Bending-Activated Tensegrity

Type: Structural Research
Year: 2015
Team: Sebastian Huth, Eike Schling, Joram Tutsch, André Ihde
Office: Technische Universität München, Chair of Structural Design, Prof. Dr.-Ing. Rainer Barthel
Publications: IASS2015, Bending-Activated Tensegrity
CARPRO, Membran Konstruktionen, Harry Buskes
FIBROLUX, Glass Fibre Composites
CBM, Centrum Baustoffe und Materialkunde

The structure ‘FORM FOLLOWS TENSION’ combines the benefits of active bending with a tensegrity and membrane system. It is using elastically bent glass fiber composites in combination with polyester membranes and belts, to form a modular, pretentioned and self-stabilizing structure. For the IASS Symposium Contest a system of 2 x 2 modules was fabricated. The sculpture is 6 x 6 m in size and weighs approx. 75 kg. The planning process, including design, material testing, FEM simulation and Method statement is presented in the paper ‘Bending-Activated Tensegrity’ at the IASS 2015.

Tensegrity structures in combination with membranes show outstanding aesthetic qualities in their natural lightness and transparency. At the same time they offer efficient structural solutions by combining pure compression and tension elements. Bending-active structures similarly merge the design of form and structure. Beyond constructional advantages, these structures allows for the utilization of residual bending stresses, which can improve the structural performance. The beauty of these structural principles – tensegrity, membranes and active bending – lies in their natural expression of form, resembling their inner stress distribution. This sculpture aims to unite these principles in an aesthetic and structural symbiosis, creating a ‘bending-activated tensegrity’-structure.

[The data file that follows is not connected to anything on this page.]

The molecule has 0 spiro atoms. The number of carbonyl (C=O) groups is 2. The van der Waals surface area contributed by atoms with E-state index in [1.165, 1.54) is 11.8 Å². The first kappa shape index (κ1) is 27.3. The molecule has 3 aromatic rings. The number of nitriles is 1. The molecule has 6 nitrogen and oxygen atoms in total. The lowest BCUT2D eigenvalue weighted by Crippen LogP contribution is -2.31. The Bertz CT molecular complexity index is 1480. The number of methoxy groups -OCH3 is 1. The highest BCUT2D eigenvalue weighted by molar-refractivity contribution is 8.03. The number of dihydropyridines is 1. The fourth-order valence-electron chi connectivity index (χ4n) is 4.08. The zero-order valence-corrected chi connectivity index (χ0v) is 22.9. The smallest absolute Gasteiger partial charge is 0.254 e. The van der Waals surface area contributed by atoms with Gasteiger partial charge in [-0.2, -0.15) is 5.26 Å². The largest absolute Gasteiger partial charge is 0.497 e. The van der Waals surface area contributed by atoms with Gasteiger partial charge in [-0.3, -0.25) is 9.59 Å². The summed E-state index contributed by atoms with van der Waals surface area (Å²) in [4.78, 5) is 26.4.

The basic module consists of two elastically bent spring-steels rods, which are positioned orthogonally, with their concave sides facing each other. A membrane is tied to their four outer points, while two cables connect the extremities of one arc to the center of the opposing arc. The tensile stress inside membranes and cables balances out and stabilizes the position of the steel rods. These modules can be replicated in an orthogonal grid. The elastic rods form interwoven sinus curves that never touch. Every intersection is fixed by a membrane and two sets of cables. This creates a closed tensegrity system in which all stresses are at equilibrium.


About eikeschling

Dr.-Ing. | Architect BYAK Assistant Professor in Architectural Structures The University of Hong Kong

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